Any advice for CFOs when forging a relationship with the board? “The role of the CFO is evolving beyond traditional finance and accounting boundaries,” Myers explains. “For example, leveraging data and analytics to become more strategic advisors and partners to the business. This is also true of CFO interactions with the board.”
She continues, “I think it’s important to establish a direct and collaborative relationship with board members. Today’s CFOs need to be knowledgeable about all aspects of the business, have a broad and informed view of the company, and share their unique insights with the board, not just financials.”
Her most important advice: “Above all, CFOs need to communicate with transparency and always act with integrity to build trust and credibility with the board,” Myers says.
Enjoy your weekend, and have a Happy Mother’s Day. See you on Monday.
Gallup released a report on Thursday regarding Americans’ perceptions of the best long-term investment, and gold is perceived to have more value than stocks. Real estate came in first as the best bet for a long-term investment (34%). This is down from last year’s record-high of 45%. "Higher interest rates over the past year have cooled the housing market, dampening consumer exuberance about real estate as an investment," according to Gallup.
The perception that gold is best increased from 15% in 2022 to 26% today. As a result, gold has overtaken stocks for second position. This year, fewer Americans (18%) than in 2022 (24%) see stocks or mutual funds as the best investment due to U.S. stock indices failing to gain ground over the past year. Today’s preference for stocks is on the low end of the 17% to 27% range of Americans choosing it since 2011, the research found. The latest poll was conducted April 3-25.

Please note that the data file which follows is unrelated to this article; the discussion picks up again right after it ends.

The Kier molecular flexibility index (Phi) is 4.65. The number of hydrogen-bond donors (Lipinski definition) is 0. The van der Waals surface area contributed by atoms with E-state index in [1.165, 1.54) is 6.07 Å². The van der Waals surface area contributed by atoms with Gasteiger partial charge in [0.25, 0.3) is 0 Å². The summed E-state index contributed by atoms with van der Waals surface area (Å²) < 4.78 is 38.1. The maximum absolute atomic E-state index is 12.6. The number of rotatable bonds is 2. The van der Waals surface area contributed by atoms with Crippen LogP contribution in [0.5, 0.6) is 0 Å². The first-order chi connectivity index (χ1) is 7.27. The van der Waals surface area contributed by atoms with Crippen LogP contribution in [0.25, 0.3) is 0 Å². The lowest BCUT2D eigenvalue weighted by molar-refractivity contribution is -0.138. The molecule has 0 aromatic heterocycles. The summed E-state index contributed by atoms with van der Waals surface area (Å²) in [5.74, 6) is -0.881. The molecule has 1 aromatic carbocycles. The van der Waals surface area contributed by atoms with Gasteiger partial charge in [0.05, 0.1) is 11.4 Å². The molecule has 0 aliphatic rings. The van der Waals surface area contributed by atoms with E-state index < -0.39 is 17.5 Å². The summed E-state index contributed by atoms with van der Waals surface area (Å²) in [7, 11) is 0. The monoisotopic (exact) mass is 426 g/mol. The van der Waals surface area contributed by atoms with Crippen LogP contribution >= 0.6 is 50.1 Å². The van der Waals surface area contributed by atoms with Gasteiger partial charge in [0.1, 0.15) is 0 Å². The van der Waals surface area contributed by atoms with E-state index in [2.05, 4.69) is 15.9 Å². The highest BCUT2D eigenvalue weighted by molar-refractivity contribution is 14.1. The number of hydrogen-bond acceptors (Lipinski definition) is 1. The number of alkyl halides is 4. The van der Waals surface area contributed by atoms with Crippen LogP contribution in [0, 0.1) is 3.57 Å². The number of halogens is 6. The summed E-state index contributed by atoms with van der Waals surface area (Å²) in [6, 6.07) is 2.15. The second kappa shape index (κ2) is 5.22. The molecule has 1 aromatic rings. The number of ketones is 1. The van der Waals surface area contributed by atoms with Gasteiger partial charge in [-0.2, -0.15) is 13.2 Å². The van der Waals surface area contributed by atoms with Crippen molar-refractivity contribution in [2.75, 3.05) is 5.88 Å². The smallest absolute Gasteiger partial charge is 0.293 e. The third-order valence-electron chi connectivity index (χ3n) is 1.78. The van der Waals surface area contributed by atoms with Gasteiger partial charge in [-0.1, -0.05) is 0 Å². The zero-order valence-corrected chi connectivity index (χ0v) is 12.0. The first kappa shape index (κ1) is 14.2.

Here are a few Fortune weekend reads:
"The next CEO of Twitter, replacing Elon Musk, could be this NBC ad executive—or one of these other high-powered woman execs" by Andrea Guzman and Kylie Robison
"Former FTX chief compliance officer cooperating in crypto lawsuit against Tom Brady, Shaq and celebrity promoters" by Shawn Tully
"Jamie Dimon says he won’t be buying any more failed banks: ‘It’s a lot of work'" by Will Daniel
"Doing an art activity for just 20 minutes can help you live longer. Here are easy ways to add it into your day" by Alexa Mikhail
Here's a list of some notable moves this week: